To view, how soon they droop, how soon they fade!

Shade not that dial night will blind too soon;
My non-aged day already points to noon;
How simple is my suit! how small my boon!

* Read on this dial, &c.] No poet whatever has introduced this circumstance with the happiness of Shakspeare, who compares the silent and almost imperceptible flight of beauty to the stealing shadow of a sun-dial. As the lines are in one of his minor poems, they may probably have escaped the notice of common readers :

Ah yet doth beauty like a dial hand
Steal from his figure, and no place perceiv'd;
So your sweet hue, which methinks still doth stand,
Hath motion, and mine eye may be deceiv’d.

Poems, Constant Affection, Edit. 1640. The verses are incorrect, but the idea is fine : the shadow steals from the dial's hand, and not the dial's hand from the shadow.

+ My short-lived winter's day.) Dyer, in his well-known Grongar Hill, well denominates the smile of Fate,

A sun-beam in a winter's day. For further observations on this piece, see Jackson's very elegant and sensible Letters, Vol. II. Let. xix.

Nor do I beg this slender inch, to wile
The time away, or falsely to beguile
My thoughts with joy; here's nothing worth a smile.


Quarles' Emblems, B. III. Emb. xii.




Ah! whither shall I Aly? what path untrod
Shall I seek out to 'scape the flaming rod
Of my offended, of my angry God?

Where shall I sojourn? what kind sea will hide
My head from thunder? where shall I abide,
Until his flames be quench'd or laid aside?

What if my feet should take their hasty flight,
And seek protection in the shades of night?
Alas! no shades can blind the God of light.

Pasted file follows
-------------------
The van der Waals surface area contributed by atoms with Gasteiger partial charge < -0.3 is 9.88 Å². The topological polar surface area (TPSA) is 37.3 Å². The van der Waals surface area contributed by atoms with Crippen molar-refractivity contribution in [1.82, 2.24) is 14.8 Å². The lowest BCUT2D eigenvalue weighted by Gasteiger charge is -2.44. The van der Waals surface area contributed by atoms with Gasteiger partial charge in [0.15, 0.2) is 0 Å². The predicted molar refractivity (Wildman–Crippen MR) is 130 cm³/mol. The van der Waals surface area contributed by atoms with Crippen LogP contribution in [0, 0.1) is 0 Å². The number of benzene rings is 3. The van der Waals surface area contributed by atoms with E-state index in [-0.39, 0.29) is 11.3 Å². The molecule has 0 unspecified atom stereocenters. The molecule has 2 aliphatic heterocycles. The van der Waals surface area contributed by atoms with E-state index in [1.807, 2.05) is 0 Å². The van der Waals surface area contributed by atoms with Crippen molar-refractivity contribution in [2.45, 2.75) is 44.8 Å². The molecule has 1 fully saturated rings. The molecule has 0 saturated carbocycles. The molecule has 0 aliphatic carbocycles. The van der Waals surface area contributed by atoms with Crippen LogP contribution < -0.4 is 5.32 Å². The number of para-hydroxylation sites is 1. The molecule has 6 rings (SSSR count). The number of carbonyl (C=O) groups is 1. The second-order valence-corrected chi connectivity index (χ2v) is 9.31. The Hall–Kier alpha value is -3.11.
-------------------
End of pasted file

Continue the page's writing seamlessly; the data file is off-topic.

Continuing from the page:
What if my soul should take the wings of day,
And find some desert; if she spring away,
The wings of Vengeance clip as fast as they.

What if some solid rock should entertain
My frighted soul? can solid rocks restrain
The stroke of Justice and not cleave in twain:

Nor sea, nor shade, nor shield, nor rock, nor cave,
Nor silent deserts, nor the sullen grave,
Where flame-ey'd Fury * means to smite, can save.

"Tis vain to flee; 'till gentle Mercy show
Her better eye, the further off we go,
The swing of Justice deals the mightier blow.

Th’ ingenuous child, corrected, doth not fly
His angry mother's hand, but clings more nigh,
And quenches with his tears her flaming eye.

Great God! there is no safety here below;
Thou art my fortress, thou that seem'st my foe,
'Tis thou, that strik'st the stroke, must guard the blow t.

Quarles' Emblems.


Although the purple morning, brags in brightness of the


As though he had of chased night, a glorious conquest won: The time by day, gives place again to force of drowsy night, And every creature is constrain’d to change his lusty plight.

flame-ey'd Fury.] An epithet highly original and fine. Shakspeare uses fire-ey'd Fury in his Romeo and Juliet.

+ For further observations, see Jackson's Letters, Vol. II. Let. XXX. where both these particular pieces of Quarles were first more immedlately brought forward to the public eye.